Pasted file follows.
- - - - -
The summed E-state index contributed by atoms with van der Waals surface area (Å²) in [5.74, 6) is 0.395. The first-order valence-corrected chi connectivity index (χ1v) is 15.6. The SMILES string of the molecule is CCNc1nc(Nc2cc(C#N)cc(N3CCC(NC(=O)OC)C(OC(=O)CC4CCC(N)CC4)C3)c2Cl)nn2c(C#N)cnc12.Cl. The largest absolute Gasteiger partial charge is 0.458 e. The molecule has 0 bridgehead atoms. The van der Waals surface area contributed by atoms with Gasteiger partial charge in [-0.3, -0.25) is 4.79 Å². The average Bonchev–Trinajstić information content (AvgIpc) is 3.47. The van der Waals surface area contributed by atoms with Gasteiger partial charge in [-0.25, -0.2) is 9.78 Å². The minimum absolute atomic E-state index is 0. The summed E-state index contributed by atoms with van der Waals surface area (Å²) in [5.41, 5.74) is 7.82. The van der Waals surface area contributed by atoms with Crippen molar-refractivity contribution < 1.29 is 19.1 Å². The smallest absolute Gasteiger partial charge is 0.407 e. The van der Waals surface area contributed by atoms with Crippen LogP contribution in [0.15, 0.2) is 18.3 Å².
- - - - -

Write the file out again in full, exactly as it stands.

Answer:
The summed E-state index contributed by atoms with van der Waals surface area (Å²) in [5.74, 6) is 0.395. The first-order valence-corrected chi connectivity index (χ1v) is 15.6. The SMILES string of the molecule is CCNc1nc(Nc2cc(C#N)cc(N3CCC(NC(=O)OC)C(OC(=O)CC4CCC(N)CC4)C3)c2Cl)nn2c(C#N)cnc12.Cl. The largest absolute Gasteiger partial charge is 0.458 e. The molecule has 0 bridgehead atoms. The van der Waals surface area contributed by atoms with Gasteiger partial charge in [-0.3, -0.25) is 4.79 Å². The average Bonchev–Trinajstić information content (AvgIpc) is 3.47. The van der Waals surface area contributed by atoms with Gasteiger partial charge in [-0.25, -0.2) is 9.78 Å². The minimum absolute atomic E-state index is 0. The summed E-state index contributed by atoms with van der Waals surface area (Å²) in [5.41, 5.74) is 7.82. The van der Waals surface area contributed by atoms with Crippen molar-refractivity contribution < 1.29 is 19.1 Å². The smallest absolute Gasteiger partial charge is 0.407 e. The van der Waals surface area contributed by atoms with Crippen LogP contribution in [0.15, 0.2) is 18.3 Å².